When Jesus was transfigured before Peter, James, and John, “His face shone like the sun, and His garments became as white as light” (Matt. 17:2). On the Damascus road, just before Jesus spoke to him, Saul of Tarsus was surrounded by “a light from heaven” (Acts 9:3), which he later explained was “brighter than the sun” (26:13). In John’s first vision on the Island of Patmos, he saw Christ’s face “like the sun shining in its strength” (Rev. 1:16). In his vision of the New Jerusalem, the future heavenly dwelling of all believers, he reports that “the city has no need of the sun or of the moon to shine upon it, for the glory of God has illumined it, and its lamp is the Lamb” (Rev. 21:23).
Both the Hebrew (kôkab) and the Greek (aster) words for star were also used figuratively to represent any great brilliance or radiance. Very early in the Old Testament the Messiah is spoken of as a “star [that] shall come forth from Jacob” (Num. 24:17), and at the end of the New Testament He refers to Himself as “the bright morning star” (Rev. 22:16). It was surely the glory of God, blazing as if it were an extremely bright star-visible only to the eyes for whom it was intended to be seen-that appeared to the magi in the east and later guided them to Bethlehem. It was a brilliant manifestation of “the sign of the Son of Man” (see Matt. 24:29–30Rev. 1:7). The Shekinah glory of God stood over Bethlehem just as, centuries before, it had stood over the Tabernacle in the wilderness. And just as the pillar of cloud gave light to Israel but darkness to Egypt (Ex. 14:20), only the eyes of the magi were opened to see God’s great light over Bethlehem.
That the magi were not following the star is clear from the fact that they had to inquire about where Jesus was born. They saw His star in the east, but there is no evidence that it continued to shine or that it led them to Jerusalem. It was not until they were told of the prophesied birthplace of the Messiah (2:5–6) that the star reappeared and then guided them not only to Bethlehem but to the exact place “where the Child was” (v. 9).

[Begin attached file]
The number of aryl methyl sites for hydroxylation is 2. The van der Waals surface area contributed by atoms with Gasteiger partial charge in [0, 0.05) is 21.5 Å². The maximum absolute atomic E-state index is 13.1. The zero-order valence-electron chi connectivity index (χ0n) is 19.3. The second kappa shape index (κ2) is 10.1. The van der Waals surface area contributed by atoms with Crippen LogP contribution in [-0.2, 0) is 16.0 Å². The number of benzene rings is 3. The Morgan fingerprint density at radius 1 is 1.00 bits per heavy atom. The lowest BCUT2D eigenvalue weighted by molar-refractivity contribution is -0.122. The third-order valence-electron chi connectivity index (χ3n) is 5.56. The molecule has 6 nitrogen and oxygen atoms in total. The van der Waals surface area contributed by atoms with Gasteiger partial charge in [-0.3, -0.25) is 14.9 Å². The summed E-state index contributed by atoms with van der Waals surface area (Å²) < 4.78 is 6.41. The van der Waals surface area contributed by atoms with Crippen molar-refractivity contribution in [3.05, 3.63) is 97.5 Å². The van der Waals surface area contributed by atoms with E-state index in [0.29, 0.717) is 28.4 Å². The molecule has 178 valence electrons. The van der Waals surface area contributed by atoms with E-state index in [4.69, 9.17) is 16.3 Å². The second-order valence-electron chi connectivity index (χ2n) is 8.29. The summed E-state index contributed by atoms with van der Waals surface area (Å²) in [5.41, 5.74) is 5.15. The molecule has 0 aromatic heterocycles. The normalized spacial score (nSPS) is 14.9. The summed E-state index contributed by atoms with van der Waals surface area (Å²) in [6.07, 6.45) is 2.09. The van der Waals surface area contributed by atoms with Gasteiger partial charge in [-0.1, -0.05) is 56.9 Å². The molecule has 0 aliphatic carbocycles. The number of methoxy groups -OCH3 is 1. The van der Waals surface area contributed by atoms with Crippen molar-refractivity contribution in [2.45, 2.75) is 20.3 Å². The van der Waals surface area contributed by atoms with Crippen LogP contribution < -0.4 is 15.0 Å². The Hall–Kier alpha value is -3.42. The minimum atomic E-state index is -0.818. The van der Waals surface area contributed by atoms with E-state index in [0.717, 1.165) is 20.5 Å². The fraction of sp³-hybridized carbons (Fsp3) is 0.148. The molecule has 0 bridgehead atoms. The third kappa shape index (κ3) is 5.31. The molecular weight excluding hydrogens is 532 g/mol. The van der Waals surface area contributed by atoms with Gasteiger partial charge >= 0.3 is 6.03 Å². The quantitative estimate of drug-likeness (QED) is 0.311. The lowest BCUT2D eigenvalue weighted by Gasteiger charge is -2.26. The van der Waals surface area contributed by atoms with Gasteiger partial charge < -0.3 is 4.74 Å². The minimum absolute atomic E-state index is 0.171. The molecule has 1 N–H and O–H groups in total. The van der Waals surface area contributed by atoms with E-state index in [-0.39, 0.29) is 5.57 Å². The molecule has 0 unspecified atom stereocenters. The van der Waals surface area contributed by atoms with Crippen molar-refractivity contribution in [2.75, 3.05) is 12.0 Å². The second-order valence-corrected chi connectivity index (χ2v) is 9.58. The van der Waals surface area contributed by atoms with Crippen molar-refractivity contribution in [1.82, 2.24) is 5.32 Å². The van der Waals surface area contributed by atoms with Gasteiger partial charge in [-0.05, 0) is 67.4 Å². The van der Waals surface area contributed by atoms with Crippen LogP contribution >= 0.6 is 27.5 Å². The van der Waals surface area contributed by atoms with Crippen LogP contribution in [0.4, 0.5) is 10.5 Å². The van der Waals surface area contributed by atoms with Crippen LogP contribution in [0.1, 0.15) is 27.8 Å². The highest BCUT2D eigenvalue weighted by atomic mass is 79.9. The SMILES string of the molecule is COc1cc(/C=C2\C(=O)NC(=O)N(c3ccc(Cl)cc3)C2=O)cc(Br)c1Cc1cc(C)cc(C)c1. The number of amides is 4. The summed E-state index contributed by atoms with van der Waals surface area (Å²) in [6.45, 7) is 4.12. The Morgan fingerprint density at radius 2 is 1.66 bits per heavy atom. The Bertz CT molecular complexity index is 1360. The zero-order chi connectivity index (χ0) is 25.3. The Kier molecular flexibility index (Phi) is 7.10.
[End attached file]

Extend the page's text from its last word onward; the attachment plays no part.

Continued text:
These travelers from the east had come to Palestine with but one purpose: to find the One born King of the Jews and worship Him. The word worship is full of meaning, expressing the idea of falling down, prostrating oneself, and kissing the feet or the hem of the garment of the one honored. That truth in itself shows that they were true seekers after God, because when He spoke to them, in whatever way it was, they heard and responded. Despite their paganism, quasi-science, and superstition they recognized God’s voice when He spoke. Though having had limited spiritual light, they immediately recognized God’s light when it shone on them. They had genuinely seeking hearts, hearts that the Lord promises will never fail to find Him (Jer. 29:13)...

Exodus 13:21

The Lord went in front of them during the day in a column of cloud to guide them ... By night he went ahead of them in a column of fire to give them light ...

( the Sh'kinah is the visible representation of the localized presence of God. By God’s design, the Temple is the location where His abiding presence is intended to dwell and where He has put His name, Column of fire & cloud could be a kind of "Sh’khinah"  )
It is interesting to read that Complete Jewish Bible has used
  "Sh’khinah" in place of "glory" on John 1:14
John 1:14 The Word became a human being and lived with us,
    and we saw His Sh’khinah,
the Sh’khinah of the Father’s only Son,
    full of grace and truth. 

The concept of the "Sh’khinah"(Shekinah) is behind the wonder of the incarnation. The very glory of God “tabernacled” within human flesh and was handled and beheld. “And the Word became flesh and dwelt among us(ἐσκήνωσεν [eskēnōsen] ), and we beheld His glory, the glory as of the only begotten of the Father, full of grace and truth” [emphasis added] (John John 1:14). To know more about Sh'khinah, click the link below.